Unicorns of the North
by Mark Melnyk.
They do exist. They aren’t easy to see but with the right sense of adventure, the proper equipment and a fly rod in hand, you too can bear witness to a fish that most every angler has on their bucket list. That’s the reputation Arctic Grayling have in the angling world. However, they really aren’t that difficult to catch, admire and release. Really, they should be called Cold Water Grayling, Northern Grayling or even just Grayling as the “Arctic” vernacular casts a wild, remote almost inaccessible shadow over these fantastic adversaries on fly.
Northern Canada has aspects of its geography considered virgin. That said, today “remote” is extremely accessible, which opens up entire watersheds to anglers looking for a unique adventure. Milton Lake in Northern Saskatchewan is well known as a trophy northern pike and lake trout fishery from spring through fall. Here, there are also incredible opportunities to access grayling, these unicorns of the north, in untouched and pristine waters.
Milton Lake Lodge is located on Milton Lake which is part of the Porcupine River system. It’s the only lodge on the system and is remote enough that the only access is via float plane. Once there, you are immersed in Canada’s near north with all it has to offer in both flora and fauna.
Grayling are a member of the salmon family. Like all salmonids, they thrive in clear, clean, cold water and are generally found in the more northern lakes and rivers in Canada. They primarily eat aquatic invertebrates and bugs which make them fantastic candidates for fly anglers.
Fly fishing for grayling isn’t unlike river fishing for any other trout or salmon species. It’s recommended you use every single river tactic you know to approach, present, catch and release these fish. Take a minute upon your approach to observe the water. Look for flashes, sips, slashes or any “unnatural” water behavior which may be signs of feeding fish. Grayling are a wonderful species to target with dry flies and almost always seem to be looking up. Begin with large brash offerings targeting aggressive fish and pare down as you put the grayling puzzle together.
Grayling can get quite large. The IGFA world record grayling weighs in at nearly six lbs and are stunningly beautiful fish. They are famous for their pronounced dorsal fin which in some circles has them referred to as the Sailfin of the Treeline. With purples, reds, oranges and pinks splattered against their silver bodies, they are a true wonder. They will take nymphs, stoneflies even small woolly buggers and streamers. Topside, they will rise to small ants, terrestrials and humpys. A 4-5 weight fly rod is all you need, paired with a weight forward floating line. Leader material should match your fly so consider 5X – 7X. They are not leader-shy in any way and at Milton Lake Lodge, it’s safe to say they have never seen artificial flies – ever!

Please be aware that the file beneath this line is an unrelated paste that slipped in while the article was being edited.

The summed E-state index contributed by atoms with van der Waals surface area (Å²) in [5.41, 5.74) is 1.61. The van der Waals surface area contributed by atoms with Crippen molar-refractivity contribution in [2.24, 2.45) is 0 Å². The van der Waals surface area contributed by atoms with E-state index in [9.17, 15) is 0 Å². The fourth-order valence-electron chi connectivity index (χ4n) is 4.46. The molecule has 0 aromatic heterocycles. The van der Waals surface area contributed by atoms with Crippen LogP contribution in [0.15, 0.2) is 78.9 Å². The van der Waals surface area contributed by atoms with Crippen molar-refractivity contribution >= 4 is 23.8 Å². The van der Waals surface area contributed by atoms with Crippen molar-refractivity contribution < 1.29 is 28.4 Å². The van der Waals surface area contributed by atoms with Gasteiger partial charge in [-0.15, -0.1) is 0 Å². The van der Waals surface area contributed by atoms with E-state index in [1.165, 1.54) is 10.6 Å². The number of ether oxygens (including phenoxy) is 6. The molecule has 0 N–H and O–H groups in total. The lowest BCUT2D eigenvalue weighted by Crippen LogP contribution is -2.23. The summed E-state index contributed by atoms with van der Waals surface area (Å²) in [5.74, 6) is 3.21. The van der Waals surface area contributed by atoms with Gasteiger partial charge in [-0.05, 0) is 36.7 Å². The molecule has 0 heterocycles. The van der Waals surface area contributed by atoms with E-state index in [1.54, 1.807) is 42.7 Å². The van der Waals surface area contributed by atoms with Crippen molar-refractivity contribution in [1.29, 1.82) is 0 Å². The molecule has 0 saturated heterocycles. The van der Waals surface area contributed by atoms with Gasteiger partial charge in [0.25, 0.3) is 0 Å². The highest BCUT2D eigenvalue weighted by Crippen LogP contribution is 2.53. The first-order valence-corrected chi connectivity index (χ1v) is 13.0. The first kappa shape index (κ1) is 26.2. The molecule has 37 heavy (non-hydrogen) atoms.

How do we know they haven’t seen flies? It’s simple! Milton Lake Lodge has just invested in a hovercraft. This mode of transportation is key to access both the tributaries and the main stem of the Porcupine River. These parts of the river have literally never been fished! They are one hundred percent inaccessible – until now! So this upcoming season will be a first at Milton Lake Lodge – it’s going to be a season of exploration and discovery in search of these unicorns of the North.
Grayling are no longer the elusive fish they’re sometimes portrayed to be; they are now accessible, fun and extremely fly-friendly! Getting into grayling territory is half the adventure of targeting these wonderful fish. They fight, jump, eat and are located in some of the most incredible environments still out there for adventure seekers. So, do yourself a favor and get up here to explore and behold the wonder that is Arctic grayling at Milton Lake Lodge.
To Contact: 1-855-347-424 www.miltonlakelodge.com/